The most dangerous game has just gotten more dangerous. In the aftermath of the Chromosyndrome-4 virus outbreak, the world is reeling from a war between the living and the infected undead. Entrepreneur Valerie Wilton (Goose) has established a game reserve called ‘The Rezort’, an island getaway where paying guests can hunt and kill zombies for sport. Melanie (De Gouw), a young woman whose father died in the zombie war, goes to the Rezort with her war veteran boyfriend Lewis (McCann) in search of catharsis. Joining them in the tour group are enigmatic sharpshooter Archer (Scott), gamer teenagers Alfie (Walker) and Jack (Ahluwalia) and Sadie (Rhys), who was supposed to go on the trip with her fiancé before he left her. All hell breaks loose as a glitch in the security system allows the zombies to overrun the island.
Director Steve Barker is no stranger to the zombie movie sub-genre, having made Outpost and its sequel Outpost: Black Sun, featuring Nazi zombies. The influences on The Rezort are readily apparent: in addition to the obvious parallels with The Most Dangerous Game, this is best described as ‘Jurassic Park with zombies instead of dinosaurs’. John Hammond’s catchphrase in Jurassic Park was “we spared no expense” – given the limited resources director Barker had at hand vis-à-vis the relatively ambitious scope of The Rezort, the production values are surprisingly decent. The concept is realised with enough thought behind it and the Rezort has a nicely developed corporate identity within the story. This is a B-movie through and through, but it’s certainly not a bad premise. Paul Gerstenberger’s screenplay takes stabs at confronting the ethical quandary of hunting what once were human beings, and there’s a half-baked refugee allegory somewhere in there too. It’s not lofty philosophy by any means, but it’s more than we expected from an action-horror romp.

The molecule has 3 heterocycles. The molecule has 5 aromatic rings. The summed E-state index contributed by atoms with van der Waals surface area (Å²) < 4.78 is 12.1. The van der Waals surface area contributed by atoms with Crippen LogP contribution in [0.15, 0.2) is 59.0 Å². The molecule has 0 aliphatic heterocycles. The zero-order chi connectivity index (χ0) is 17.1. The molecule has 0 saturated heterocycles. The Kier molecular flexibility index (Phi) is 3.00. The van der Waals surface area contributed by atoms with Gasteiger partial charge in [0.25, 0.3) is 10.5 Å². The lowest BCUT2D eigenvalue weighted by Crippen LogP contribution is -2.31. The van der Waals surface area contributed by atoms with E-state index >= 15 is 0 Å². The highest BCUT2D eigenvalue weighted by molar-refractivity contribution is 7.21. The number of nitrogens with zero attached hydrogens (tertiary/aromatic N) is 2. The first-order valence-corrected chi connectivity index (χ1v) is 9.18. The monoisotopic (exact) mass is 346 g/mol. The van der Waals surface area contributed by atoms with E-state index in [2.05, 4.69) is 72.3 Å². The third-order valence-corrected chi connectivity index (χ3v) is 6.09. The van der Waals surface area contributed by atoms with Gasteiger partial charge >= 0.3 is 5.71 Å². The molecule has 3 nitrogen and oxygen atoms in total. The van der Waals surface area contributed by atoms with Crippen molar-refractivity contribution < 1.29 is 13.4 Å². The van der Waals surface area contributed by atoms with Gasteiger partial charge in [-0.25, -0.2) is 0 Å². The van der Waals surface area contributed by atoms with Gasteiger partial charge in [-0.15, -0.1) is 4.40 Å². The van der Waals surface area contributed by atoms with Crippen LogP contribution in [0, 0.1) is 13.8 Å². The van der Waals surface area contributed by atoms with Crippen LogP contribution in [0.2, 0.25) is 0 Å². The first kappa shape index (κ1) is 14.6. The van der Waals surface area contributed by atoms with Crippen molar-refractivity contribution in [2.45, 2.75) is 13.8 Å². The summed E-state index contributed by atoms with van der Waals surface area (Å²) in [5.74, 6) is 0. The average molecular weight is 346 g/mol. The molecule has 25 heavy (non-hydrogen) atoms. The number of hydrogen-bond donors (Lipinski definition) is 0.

Unfortunately, it takes too long for the movie to kick into gear, and once everything goes pear-shaped, the zombie mayhem is largely repetitive and not terribly exciting. It’s the same thing a lot of zombie flicks struggle with – the undead hordes chomp down on their victims or rip out their throats, the human survivors blast a zombie in the head, repeat ad nauseam.
It certainly doesn’t help that all the acting is patently unremarkable. Some might recognise De Gouw from the recent Dracula TV series or her stint as the Huntress on Arrow; she’s little more than a generically pretty brunette and does not possess much screen presence. It’s also a bad sign when the mysterious badass in your cast is played by Dougray Scott, who probably still rues the day he had to drop out of X-Men and was replaced by Hugh Jackman. The two jumped-up teenage gamer characters are supremely annoying, but that was likely the intention. Goose is pretty flat in the stock icy boss lady role, which really could’ve been a lot of fun in the hands of someone like Cate Blanchett or Glenn Close.
If you’re a genre aficionado and enjoy seeking out low-to-mid-budget horror flicks that fly under the mainstream radar, The Rezort is worth a passing glance for putting a somewhat inspired spin on the zombie movie formula. It’s plenty silly, but does not get swallowed up entirely in said silliness and with a better cast and a bigger budget, might actually have been almost good.
Summary: The Rezort lacks in thrills and its ambition is hamstrung by its budget, but there are glimmers of wit in its premise, such that it rises slightly above your run-of-the-mill zombie flick.
RATING: 3 out of 5 Stars